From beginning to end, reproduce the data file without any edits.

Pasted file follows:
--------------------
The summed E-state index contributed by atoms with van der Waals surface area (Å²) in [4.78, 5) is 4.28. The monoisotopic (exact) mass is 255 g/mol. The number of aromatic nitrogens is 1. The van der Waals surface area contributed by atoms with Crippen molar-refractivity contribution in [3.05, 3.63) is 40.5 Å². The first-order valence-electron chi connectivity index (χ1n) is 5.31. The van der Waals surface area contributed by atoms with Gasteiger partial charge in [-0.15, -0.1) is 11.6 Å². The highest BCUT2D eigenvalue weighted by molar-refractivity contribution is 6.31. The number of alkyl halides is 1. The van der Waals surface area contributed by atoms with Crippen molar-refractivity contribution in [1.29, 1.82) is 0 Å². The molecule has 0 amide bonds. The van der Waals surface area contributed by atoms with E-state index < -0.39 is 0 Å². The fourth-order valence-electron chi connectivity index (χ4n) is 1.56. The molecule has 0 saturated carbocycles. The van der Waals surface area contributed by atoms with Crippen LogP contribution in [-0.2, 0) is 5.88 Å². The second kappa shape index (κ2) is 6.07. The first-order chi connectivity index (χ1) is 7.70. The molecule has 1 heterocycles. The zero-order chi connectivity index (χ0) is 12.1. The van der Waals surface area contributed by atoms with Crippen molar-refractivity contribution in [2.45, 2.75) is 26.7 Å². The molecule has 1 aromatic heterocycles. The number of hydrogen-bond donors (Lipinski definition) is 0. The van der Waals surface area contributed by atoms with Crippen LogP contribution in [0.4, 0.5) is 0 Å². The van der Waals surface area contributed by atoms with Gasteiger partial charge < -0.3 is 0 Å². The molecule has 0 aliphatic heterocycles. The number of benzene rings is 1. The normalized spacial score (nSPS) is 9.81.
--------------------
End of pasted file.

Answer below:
The summed E-state index contributed by atoms with van der Waals surface area (Å²) in [4.78, 5) is 4.28. The monoisotopic (exact) mass is 255 g/mol. The number of aromatic nitrogens is 1. The van der Waals surface area contributed by atoms with Crippen molar-refractivity contribution in [3.05, 3.63) is 40.5 Å². The first-order valence-electron chi connectivity index (χ1n) is 5.31. The van der Waals surface area contributed by atoms with Gasteiger partial charge in [-0.15, -0.1) is 11.6 Å². The highest BCUT2D eigenvalue weighted by molar-refractivity contribution is 6.31. The number of alkyl halides is 1. The van der Waals surface area contributed by atoms with Crippen molar-refractivity contribution in [1.29, 1.82) is 0 Å². The molecule has 0 amide bonds. The van der Waals surface area contributed by atoms with E-state index < -0.39 is 0 Å². The fourth-order valence-electron chi connectivity index (χ4n) is 1.56. The molecule has 0 saturated carbocycles. The van der Waals surface area contributed by atoms with Crippen LogP contribution in [-0.2, 0) is 5.88 Å². The second kappa shape index (κ2) is 6.07. The first-order chi connectivity index (χ1) is 7.70. The molecule has 1 heterocycles. The zero-order chi connectivity index (χ0) is 12.1. The van der Waals surface area contributed by atoms with Crippen molar-refractivity contribution in [2.45, 2.75) is 26.7 Å². The molecule has 1 aromatic heterocycles. The number of hydrogen-bond donors (Lipinski definition) is 0. The van der Waals surface area contributed by atoms with Crippen LogP contribution in [0.4, 0.5) is 0 Å². The van der Waals surface area contributed by atoms with Gasteiger partial charge < -0.3 is 0 Å². The molecule has 0 aliphatic heterocycles. The number of benzene rings is 1. The normalized spacial score (nSPS) is 9.81.